Many individuals facing the decision of what to do for an estate plan find themselves choosing between the option of having a will or basic estate plan over a revocable trust.
While trusts have their appeal and many benefits do exist, many misconceptions also exist. Here are a few of these misconceptions that are common when it comes to revocable trusts.
Myth 1: Heirs Are Not Allowed To Challenge A Revocable Trust
One common misconception is that the deceased’s heirs are not able to attack a revocable trust. However, that is not always the case.
In fact, most jurisdictions do have laws that allow heirs to challenge a trust when they believe that it has been created under fraud or questionable circumstances.
It is not an easy case, but trusts can be challenged if appropriate.
Myth 2: Revocable Trusts Save Income Taxes
Taxes are often the main reason why people seek out revocable trusts over wills. However, not all taxes are exempt when it comes to trusts. In fact, income taxes are required if the revocable trust produces income during a tax period.
It is always recommended that the attorney assisting the grantor and beneficiaries advise on how to handle taxes, especially if income is expected to be produced from the trust property.
Myth 3: Creditors Cannot Reach the Trust Assets
Another myth is that revocable trusts protect the grantor’s assets from the claims of creditors. However, that is not the case.
The grantor does not avoid all responsibility from his or her debts after creating a trust. In fact, the creditors can reach the assets during the grantor’s lifetime and even appropriately file a claim with the trust, if needed.
The best way to protect against creditors is to have an irrevocable trust.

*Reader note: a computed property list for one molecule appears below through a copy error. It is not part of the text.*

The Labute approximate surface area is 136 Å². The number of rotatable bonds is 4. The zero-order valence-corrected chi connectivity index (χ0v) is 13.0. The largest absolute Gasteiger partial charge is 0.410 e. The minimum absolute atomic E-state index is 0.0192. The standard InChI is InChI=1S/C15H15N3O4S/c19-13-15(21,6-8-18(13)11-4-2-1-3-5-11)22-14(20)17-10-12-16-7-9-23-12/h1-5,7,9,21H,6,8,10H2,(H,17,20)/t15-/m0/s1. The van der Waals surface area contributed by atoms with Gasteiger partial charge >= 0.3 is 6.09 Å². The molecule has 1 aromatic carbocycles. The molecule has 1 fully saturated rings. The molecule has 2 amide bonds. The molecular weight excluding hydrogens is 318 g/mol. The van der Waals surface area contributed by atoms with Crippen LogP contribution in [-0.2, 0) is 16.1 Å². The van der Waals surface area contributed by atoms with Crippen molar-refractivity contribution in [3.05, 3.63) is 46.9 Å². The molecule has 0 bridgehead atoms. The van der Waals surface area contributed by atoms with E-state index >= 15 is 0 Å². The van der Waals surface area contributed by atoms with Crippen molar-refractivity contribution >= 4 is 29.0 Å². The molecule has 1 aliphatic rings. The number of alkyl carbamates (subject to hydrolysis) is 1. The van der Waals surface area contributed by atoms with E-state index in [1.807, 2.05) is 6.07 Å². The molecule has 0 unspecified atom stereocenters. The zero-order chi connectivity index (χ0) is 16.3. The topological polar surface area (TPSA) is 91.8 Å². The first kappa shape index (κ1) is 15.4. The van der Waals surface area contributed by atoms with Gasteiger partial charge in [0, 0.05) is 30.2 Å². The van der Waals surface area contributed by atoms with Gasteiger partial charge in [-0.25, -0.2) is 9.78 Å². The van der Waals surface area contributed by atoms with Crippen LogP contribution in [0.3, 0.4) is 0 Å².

Myth 4: The Grantor No Longer Has Control over the Property
One major misconception that exists involves control over the trust property. Many clients believe that once the trust is created, they will lose control over their property.
That is not the case with a revocable trust. If the grantor creates a revocable trust, he or she can continue to maintain control over his or her assets and can manage them appropriately.
Just because the property is transferred into the “name” of the trust, does not mean the grantor no longer “controls” that property.
Myth 5: A Trust Document Is All That Is Needed
Many grantors believe that they only need a living trust document and no other estate documents. Keep in mind that an estate plan involves much more than control over personal property.
A trust will not deal with what happens with the grantor’s children if they are minors when the grantor dies. A will document will be needed to determine guardianship over any living minor children.
Further, a living will may be needed for medical decisions, including a do not resuscitate clause.
Further, a power of attorney document may need to be created to appoint a specific individual who can make financial or legal decisions on behalf of the grantor during his or her lifetime.
All of these documents are needed to make a complete estate plan.
Myth 6: Trusts Are Not Enforceable
One misconception involving trusts are that trust documents, revocable or irrevocable, are not enforceable in court.
A trust document is legally binding and does allow for protections to the grantor with respect to his or her property and wishes for what happens to his or her estate upon death or before death.
These documents are always enforceable, and a probate attorney can guide the grantor through understanding the process, as well as beneficiaries who have concerns over how the document can be upheld.
Contact Brian M. Douglas, LLC Today
If you are not sure you need an attorney, you can always come in for a consultation to discuss your situation. Please contact our office if you or someone you know has recently been appointed personal representative of a loved one’s estate and has questions about what to do next.
Call us today at (770) 933-9009 to schedule your consultation with a Greater Atlanta area probate lawyer today.